Video Tutorial Enthalpy of Solution

Quick Notes Enthalpy of Solution

• When an ionic compound dissolves in water, an enthalpy change occurs and is called enthalpy of solution.
• Energy is required to break apart the solid lattice into free ions and energy is released when these ions are 'hydrated' with water molecules. • If the energy required to break apart the lattice is greater than the energy released by hydration, enthalpy of solution is endothermic (+ΔH).
• If the energy required to break apart the lattice is smaller than the energy released by hydration, enthalpy of solution is exothermic (-ΔH).
• Enthalpy of solution is the enthalpy change that occurs when 1 moles worth of an ionic lattice dissolves completely in water (to form an infinitely dilute solution).
• Enthalpy of hydration is the enthalpy change that occurs when 1 moles worth of gaseous ions dissolve completely in water (to form an infinitely dilute solution).
• Enthalpy of hydration is always an exothermic process (-ΔH).
• Lattice enthalpy of dissociation is the enthalpy change that occurs when 1 moles worth of an ionic compound is converted into its constituent, gaseous ions.
• Lattice enthalpy of dissociation is always an endothermic process (+ΔH).
• Lattice dissociation enthalpy is the opposite of lattice enthalpy of formation - lattice enthalpy of formation has same value, but is exothermic (-ΔH).
• Can use born-harber cycles with enthalpies of solution to find lattice enthalpies indirectly.

Full Notes Enthalpy of Solution

When an ionic lattice dissolves in water, an energy change will occur and the water temperature will change. For some compounds, the process is exothermic (water temperature increases) and for others, it is endothermic (water temperature decreases). We can explain these energy changes by considering the dissolving as a two stage process.

Step 1 - breaking the attraction forces holding the lattice together to free the ions in the solid

Step 2 - forming new forces of attraction between free ions and water molecules

To break apart the solid structure (step 1) and overcome the attraction forces between ions, energy is required (positive enthalpy change, +ΔH). The forming of new forces between ions and water molecules (step 2) releases energy (negative enthalpy change, -ΔH). This is referred to as ‘hydration’ and the ions end up hydrated. We show this as the state (aq). When a solid actually dissolves, the above two steps pretty much happen at the same time and it is not possible to separate them into two stages. Forces of attraction between ions are overcome as new forces of attraction between ions and water molecules are formed. As a result, we simply measure the overall enthalpy change that occurs and this is called ‘enthalpy of solution’. Remember however, that this enthalpy change is as a result of breaking the ionic bonding in the lattice and forming new forces between water molecules.

Standard enthalpy of solution

The enthalpy change that occurs when 1 mole of solute is dissolved completely in water, to form an infinitely dilute solution. Measured at standard conditions.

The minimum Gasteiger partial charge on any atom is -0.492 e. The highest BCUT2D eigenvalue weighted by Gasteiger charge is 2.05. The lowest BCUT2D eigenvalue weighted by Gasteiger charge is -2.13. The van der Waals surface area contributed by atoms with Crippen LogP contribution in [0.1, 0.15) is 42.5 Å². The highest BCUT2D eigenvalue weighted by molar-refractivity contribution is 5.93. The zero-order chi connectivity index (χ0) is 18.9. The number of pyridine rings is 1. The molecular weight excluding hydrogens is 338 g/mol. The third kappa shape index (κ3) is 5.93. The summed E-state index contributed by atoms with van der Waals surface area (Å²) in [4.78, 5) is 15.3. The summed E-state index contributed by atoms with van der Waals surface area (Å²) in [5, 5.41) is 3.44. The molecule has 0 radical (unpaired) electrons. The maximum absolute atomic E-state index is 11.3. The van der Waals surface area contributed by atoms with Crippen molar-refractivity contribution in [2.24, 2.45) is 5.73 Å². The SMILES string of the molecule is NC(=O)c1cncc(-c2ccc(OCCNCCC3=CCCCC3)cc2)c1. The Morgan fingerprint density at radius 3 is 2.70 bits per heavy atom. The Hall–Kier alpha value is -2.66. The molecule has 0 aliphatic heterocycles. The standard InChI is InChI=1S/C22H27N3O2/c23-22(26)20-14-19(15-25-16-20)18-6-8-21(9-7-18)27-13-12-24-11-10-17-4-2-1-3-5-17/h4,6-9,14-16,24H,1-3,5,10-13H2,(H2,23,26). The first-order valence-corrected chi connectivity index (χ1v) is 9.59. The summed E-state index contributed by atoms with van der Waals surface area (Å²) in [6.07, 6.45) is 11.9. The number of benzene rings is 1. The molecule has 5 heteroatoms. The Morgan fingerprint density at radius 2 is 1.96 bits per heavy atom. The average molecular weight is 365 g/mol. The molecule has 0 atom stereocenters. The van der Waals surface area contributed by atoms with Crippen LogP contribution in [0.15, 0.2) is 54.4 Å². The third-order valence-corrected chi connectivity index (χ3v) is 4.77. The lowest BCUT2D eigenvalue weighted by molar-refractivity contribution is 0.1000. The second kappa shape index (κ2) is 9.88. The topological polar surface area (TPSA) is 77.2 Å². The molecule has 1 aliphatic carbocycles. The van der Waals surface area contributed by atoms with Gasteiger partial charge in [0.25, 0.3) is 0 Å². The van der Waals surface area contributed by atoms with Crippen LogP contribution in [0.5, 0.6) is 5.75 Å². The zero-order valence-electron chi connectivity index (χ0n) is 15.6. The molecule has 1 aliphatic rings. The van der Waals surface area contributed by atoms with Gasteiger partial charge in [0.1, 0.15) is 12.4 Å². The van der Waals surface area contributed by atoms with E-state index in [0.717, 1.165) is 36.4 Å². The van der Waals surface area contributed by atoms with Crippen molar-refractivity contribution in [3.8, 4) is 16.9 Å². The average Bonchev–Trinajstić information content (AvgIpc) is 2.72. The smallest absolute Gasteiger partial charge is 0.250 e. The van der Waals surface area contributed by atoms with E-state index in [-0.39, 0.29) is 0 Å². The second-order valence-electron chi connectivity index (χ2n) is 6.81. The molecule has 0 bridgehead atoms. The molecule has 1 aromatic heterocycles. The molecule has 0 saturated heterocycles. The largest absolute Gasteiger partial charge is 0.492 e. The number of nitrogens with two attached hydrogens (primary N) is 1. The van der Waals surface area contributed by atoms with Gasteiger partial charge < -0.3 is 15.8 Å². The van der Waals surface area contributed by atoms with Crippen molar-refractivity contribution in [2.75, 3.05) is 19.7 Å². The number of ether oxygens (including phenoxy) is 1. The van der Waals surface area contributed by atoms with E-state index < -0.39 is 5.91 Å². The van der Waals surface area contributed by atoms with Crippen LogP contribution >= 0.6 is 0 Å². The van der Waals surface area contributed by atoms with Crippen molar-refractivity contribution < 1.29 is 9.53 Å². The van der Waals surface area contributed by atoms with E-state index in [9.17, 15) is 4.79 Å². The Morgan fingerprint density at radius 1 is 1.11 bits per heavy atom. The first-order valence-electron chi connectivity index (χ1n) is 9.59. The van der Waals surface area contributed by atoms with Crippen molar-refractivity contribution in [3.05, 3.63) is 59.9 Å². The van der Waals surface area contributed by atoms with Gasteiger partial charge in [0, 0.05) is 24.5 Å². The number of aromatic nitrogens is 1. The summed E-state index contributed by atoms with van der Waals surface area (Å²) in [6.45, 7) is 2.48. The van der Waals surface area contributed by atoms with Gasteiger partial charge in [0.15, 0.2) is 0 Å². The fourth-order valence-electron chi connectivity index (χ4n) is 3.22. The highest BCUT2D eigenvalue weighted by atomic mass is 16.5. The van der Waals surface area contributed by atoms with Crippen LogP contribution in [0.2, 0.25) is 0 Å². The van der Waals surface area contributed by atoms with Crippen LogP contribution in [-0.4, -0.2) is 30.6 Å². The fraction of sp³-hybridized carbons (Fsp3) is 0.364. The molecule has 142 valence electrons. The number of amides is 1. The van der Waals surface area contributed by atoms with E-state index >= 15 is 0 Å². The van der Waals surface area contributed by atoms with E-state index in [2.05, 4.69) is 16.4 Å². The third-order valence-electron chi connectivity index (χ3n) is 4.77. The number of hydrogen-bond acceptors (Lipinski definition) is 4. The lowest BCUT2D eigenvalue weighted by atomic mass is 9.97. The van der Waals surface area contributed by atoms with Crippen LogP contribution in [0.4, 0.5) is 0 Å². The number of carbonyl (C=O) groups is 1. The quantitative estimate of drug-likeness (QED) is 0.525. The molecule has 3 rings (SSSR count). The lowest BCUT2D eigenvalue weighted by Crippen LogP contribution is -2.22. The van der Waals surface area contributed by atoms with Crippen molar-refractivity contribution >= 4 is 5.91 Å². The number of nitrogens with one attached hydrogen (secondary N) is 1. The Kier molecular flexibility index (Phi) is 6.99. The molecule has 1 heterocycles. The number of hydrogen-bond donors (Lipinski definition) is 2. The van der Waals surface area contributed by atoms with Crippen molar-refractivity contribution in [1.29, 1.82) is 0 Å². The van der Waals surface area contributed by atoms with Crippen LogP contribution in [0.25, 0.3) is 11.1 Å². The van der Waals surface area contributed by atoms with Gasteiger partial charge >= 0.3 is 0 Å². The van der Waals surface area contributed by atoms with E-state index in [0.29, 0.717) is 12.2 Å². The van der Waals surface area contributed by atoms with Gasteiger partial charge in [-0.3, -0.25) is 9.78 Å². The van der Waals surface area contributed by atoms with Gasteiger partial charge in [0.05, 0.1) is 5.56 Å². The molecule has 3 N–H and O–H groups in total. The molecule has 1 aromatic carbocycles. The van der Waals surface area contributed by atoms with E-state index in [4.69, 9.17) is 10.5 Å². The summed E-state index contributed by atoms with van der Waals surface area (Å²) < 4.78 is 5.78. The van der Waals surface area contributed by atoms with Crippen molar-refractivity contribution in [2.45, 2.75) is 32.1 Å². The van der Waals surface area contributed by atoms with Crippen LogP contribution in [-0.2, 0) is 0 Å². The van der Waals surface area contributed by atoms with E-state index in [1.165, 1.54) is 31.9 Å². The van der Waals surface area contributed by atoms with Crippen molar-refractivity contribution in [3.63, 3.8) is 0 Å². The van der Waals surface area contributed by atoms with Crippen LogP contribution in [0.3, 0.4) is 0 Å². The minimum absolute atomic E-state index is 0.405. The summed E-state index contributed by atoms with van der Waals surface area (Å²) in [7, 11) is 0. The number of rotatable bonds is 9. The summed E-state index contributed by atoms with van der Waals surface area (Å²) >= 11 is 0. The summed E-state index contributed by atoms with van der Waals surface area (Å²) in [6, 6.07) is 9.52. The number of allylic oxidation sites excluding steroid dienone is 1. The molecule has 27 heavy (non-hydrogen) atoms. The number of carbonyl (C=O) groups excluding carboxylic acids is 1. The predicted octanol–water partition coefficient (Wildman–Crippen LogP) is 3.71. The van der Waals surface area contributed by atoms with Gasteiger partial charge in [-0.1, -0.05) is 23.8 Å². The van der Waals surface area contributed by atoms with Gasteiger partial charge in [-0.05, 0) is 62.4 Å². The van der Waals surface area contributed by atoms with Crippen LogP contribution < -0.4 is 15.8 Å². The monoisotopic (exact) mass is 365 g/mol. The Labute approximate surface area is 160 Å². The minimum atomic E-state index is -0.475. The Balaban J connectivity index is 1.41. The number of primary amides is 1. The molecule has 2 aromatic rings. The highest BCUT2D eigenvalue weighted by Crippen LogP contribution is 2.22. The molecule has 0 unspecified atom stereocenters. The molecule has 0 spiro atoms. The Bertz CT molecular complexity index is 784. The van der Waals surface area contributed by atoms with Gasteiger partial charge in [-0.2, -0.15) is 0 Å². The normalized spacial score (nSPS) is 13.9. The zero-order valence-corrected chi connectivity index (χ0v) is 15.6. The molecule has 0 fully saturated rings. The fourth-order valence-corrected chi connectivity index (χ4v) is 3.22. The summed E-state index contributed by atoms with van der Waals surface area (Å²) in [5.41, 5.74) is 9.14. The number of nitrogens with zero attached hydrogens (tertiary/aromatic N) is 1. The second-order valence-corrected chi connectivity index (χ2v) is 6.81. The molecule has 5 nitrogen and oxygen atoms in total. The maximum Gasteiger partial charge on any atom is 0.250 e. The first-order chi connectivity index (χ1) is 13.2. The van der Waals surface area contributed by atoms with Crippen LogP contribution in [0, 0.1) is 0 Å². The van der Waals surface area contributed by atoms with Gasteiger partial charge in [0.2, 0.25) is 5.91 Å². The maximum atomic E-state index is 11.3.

Note – infinitely dilute means that the addition of any more water molecules would have no impact on the enthalpy change that is occurring.

## Using Enthalpies of Solution

We can use enthalpies of solution to find lattice enthalpies of formation*.

Using Hess’ Law (see Hess’ Cycles), we can take two routes for the hydration of ions in an ionic compound and construct a Born-Haber cycle. Both routes start with an ionic lattice (s) and end with hydrated (aq) ions. Route 1:

Dissolve the ionic compound in water (enthalpy of solution). We'll use sodium chloride (NaCl) as an example.

Enthalpy of solution

NaCl(s) → Na+(aq) + Cl-(aq) Route 2:

Break apart ionic lattice (lattice dissociation - ), and release free, gaseous ions. These gaseous ions can then be mixed with water to become hydrated and the enthalpy change that occurs measured – ‘enthalpy of hydration’.

Lattice enthalpy of dissociation

NaCl(s) → Na+(g) + Cl-(g)

Enthalpy of hydration

Na+(g) + Cl-(g) → Na+(aq) + Cl-(aq) The start, NaCl(s) and end, Na+(aq) and Cl-(aq) of both route 1 and 2 are the same. Using Hess's Law we can see that: Meaning... Meaning... Meaning... *see below

If more energy is required to break apart the lattice than is released when the ions are hydrated, the enthalpy of solution will be endothermic.

If less energy is required to break apart the lattice than is released when the ions are hydrated, the enthalpy of solution will be exothermic.

*Lattice enthalpies are defined as the enthalpy change that occurs when one moles worth of ionic lattice is formed from its constituent gaseous ions. When using enthalpies of solution, we are really referring to the lattice dissociation enthalpy – this is the enthalpy change that occurs when one moles worth of an ionic lattice is converted into its constituent, gaseous ions.

Lattice dissociation enthalpies and lattice enthalpies for a particular compound have the same value, they just have opposite enthalpy changes. Lattice enthalpies are always exothermic (negative enthalpy change, -ΔH) and Lattice dissociation enthalpies are always endothermic (positive enthalpy change, +ΔH).